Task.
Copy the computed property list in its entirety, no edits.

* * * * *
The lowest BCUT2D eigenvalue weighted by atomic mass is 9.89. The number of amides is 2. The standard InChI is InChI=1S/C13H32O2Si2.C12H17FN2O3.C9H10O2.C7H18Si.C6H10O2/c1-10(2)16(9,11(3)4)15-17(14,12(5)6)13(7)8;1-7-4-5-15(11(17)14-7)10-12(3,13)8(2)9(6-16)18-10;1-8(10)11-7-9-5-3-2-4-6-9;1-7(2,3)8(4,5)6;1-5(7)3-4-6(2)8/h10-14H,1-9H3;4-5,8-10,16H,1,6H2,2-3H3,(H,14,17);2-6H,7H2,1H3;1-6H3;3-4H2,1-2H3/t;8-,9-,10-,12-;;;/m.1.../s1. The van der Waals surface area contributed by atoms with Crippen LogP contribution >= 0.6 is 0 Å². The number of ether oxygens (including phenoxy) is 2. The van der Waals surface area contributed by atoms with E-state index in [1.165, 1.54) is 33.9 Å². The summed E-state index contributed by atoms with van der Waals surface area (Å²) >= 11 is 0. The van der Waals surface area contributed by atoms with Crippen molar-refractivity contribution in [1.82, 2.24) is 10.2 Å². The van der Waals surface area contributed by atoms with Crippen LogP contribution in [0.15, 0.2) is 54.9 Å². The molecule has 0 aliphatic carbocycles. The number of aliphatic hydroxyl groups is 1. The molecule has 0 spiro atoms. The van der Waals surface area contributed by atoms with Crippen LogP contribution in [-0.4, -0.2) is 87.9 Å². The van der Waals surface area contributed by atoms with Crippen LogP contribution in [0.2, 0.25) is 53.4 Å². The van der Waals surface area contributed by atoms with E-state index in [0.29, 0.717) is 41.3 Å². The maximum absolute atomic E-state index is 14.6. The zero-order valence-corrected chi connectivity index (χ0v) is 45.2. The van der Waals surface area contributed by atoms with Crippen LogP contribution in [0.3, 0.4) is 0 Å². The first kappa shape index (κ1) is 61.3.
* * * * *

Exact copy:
The lowest BCUT2D eigenvalue weighted by atomic mass is 9.89. The number of amides is 2. The standard InChI is InChI=1S/C13H32O2Si2.C12H17FN2O3.C9H10O2.C7H18Si.C6H10O2/c1-10(2)16(9,11(3)4)15-17(14,12(5)6)13(7)8;1-7-4-5-15(11(17)14-7)10-12(3,13)8(2)9(6-16)18-10;1-8(10)11-7-9-5-3-2-4-6-9;1-7(2,3)8(4,5)6;1-5(7)3-4-6(2)8/h10-14H,1-9H3;4-5,8-10,16H,1,6H2,2-3H3,(H,14,17);2-6H,7H2,1H3;1-6H3;3-4H2,1-2H3/t;8-,9-,10-,12-;;;/m.1.../s1. The van der Waals surface area contributed by atoms with Crippen LogP contribution >= 0.6 is 0 Å². The number of ether oxygens (including phenoxy) is 2. The van der Waals surface area contributed by atoms with E-state index in [1.165, 1.54) is 33.9 Å². The summed E-state index contributed by atoms with van der Waals surface area (Å²) >= 11 is 0. The van der Waals surface area contributed by atoms with Crippen molar-refractivity contribution in [1.82, 2.24) is 10.2 Å². The van der Waals surface area contributed by atoms with Crippen LogP contribution in [0.15, 0.2) is 54.9 Å². The molecule has 0 aliphatic carbocycles. The number of aliphatic hydroxyl groups is 1. The molecule has 0 spiro atoms. The van der Waals surface area contributed by atoms with Crippen LogP contribution in [-0.4, -0.2) is 87.9 Å². The van der Waals surface area contributed by atoms with Crippen LogP contribution in [0.2, 0.25) is 53.4 Å². The van der Waals surface area contributed by atoms with E-state index in [0.29, 0.717) is 41.3 Å². The maximum absolute atomic E-state index is 14.6. The zero-order valence-corrected chi connectivity index (χ0v) is 45.2. The van der Waals surface area contributed by atoms with Crippen LogP contribution in [0.3, 0.4) is 0 Å². The first kappa shape index (κ1) is 61.3.